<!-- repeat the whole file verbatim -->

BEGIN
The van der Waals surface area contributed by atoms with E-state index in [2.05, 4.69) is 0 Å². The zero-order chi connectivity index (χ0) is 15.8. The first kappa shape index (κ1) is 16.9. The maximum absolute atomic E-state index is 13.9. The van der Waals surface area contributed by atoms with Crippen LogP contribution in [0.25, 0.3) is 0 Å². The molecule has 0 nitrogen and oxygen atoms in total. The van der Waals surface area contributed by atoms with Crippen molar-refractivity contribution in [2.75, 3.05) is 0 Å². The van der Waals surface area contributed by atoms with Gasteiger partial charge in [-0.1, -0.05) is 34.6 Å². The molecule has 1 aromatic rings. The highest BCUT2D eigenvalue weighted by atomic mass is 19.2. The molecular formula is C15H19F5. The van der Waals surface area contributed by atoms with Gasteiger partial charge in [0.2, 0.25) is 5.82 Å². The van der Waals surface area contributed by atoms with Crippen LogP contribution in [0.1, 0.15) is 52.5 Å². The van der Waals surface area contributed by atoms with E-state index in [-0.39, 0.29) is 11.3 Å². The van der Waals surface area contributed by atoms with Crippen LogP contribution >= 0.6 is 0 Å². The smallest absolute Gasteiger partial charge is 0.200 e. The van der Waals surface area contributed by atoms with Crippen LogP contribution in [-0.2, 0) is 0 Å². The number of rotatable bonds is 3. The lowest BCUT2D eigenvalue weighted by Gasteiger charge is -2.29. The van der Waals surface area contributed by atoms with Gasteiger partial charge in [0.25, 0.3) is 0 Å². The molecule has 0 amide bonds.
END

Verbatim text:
The van der Waals surface area contributed by atoms with E-state index in [2.05, 4.69) is 0 Å². The zero-order chi connectivity index (χ0) is 15.8. The first kappa shape index (κ1) is 16.9. The maximum absolute atomic E-state index is 13.9. The van der Waals surface area contributed by atoms with Crippen LogP contribution in [0.25, 0.3) is 0 Å². The molecule has 0 nitrogen and oxygen atoms in total. The van der Waals surface area contributed by atoms with Crippen molar-refractivity contribution in [2.75, 3.05) is 0 Å². The van der Waals surface area contributed by atoms with Gasteiger partial charge in [-0.1, -0.05) is 34.6 Å². The molecule has 1 aromatic rings. The highest BCUT2D eigenvalue weighted by atomic mass is 19.2. The molecular formula is C15H19F5. The van der Waals surface area contributed by atoms with Gasteiger partial charge in [0.2, 0.25) is 5.82 Å². The van der Waals surface area contributed by atoms with Crippen LogP contribution in [0.1, 0.15) is 52.5 Å². The van der Waals surface area contributed by atoms with E-state index in [-0.39, 0.29) is 11.3 Å². The van der Waals surface area contributed by atoms with Crippen LogP contribution >= 0.6 is 0 Å². The smallest absolute Gasteiger partial charge is 0.200 e. The van der Waals surface area contributed by atoms with Crippen LogP contribution in [-0.2, 0) is 0 Å². The number of rotatable bonds is 3. The lowest BCUT2D eigenvalue weighted by Gasteiger charge is -2.29. The van der Waals surface area contributed by atoms with Gasteiger partial charge in [0.25, 0.3) is 0 Å². The molecule has 0 amide bonds.